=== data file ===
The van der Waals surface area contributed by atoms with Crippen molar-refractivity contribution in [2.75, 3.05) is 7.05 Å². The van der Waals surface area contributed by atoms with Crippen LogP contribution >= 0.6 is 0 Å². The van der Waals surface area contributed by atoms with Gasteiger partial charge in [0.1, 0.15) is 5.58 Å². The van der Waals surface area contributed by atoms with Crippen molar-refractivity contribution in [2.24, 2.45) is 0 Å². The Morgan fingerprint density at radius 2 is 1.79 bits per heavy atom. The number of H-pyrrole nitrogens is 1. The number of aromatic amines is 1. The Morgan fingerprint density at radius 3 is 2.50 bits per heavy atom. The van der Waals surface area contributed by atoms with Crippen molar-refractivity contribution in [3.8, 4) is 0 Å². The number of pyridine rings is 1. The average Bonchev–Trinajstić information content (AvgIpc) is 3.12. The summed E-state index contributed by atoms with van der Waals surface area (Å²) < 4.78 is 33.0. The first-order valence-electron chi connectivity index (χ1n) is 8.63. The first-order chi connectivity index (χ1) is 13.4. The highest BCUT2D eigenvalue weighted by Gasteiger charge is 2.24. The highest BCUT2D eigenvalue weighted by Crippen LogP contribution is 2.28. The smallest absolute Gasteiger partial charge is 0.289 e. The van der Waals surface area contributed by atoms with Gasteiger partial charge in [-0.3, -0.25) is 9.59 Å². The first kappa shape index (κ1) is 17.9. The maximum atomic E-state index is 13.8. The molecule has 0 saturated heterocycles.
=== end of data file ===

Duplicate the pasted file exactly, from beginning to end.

The van der Waals surface area contributed by atoms with Crippen molar-refractivity contribution in [2.75, 3.05) is 7.05 Å². The van der Waals surface area contributed by atoms with Crippen LogP contribution >= 0.6 is 0 Å². The van der Waals surface area contributed by atoms with Gasteiger partial charge in [0.1, 0.15) is 5.58 Å². The van der Waals surface area contributed by atoms with Crippen molar-refractivity contribution in [2.24, 2.45) is 0 Å². The Morgan fingerprint density at radius 2 is 1.79 bits per heavy atom. The number of H-pyrrole nitrogens is 1. The number of aromatic amines is 1. The Morgan fingerprint density at radius 3 is 2.50 bits per heavy atom. The van der Waals surface area contributed by atoms with Crippen molar-refractivity contribution in [3.8, 4) is 0 Å². The number of pyridine rings is 1. The average Bonchev–Trinajstić information content (AvgIpc) is 3.12. The summed E-state index contributed by atoms with van der Waals surface area (Å²) < 4.78 is 33.0. The first-order valence-electron chi connectivity index (χ1n) is 8.63. The first-order chi connectivity index (χ1) is 13.4. The highest BCUT2D eigenvalue weighted by Gasteiger charge is 2.24. The highest BCUT2D eigenvalue weighted by Crippen LogP contribution is 2.28. The smallest absolute Gasteiger partial charge is 0.289 e. The van der Waals surface area contributed by atoms with Gasteiger partial charge in [-0.3, -0.25) is 9.59 Å². The first kappa shape index (κ1) is 17.9. The maximum atomic E-state index is 13.8. The molecule has 0 saturated heterocycles.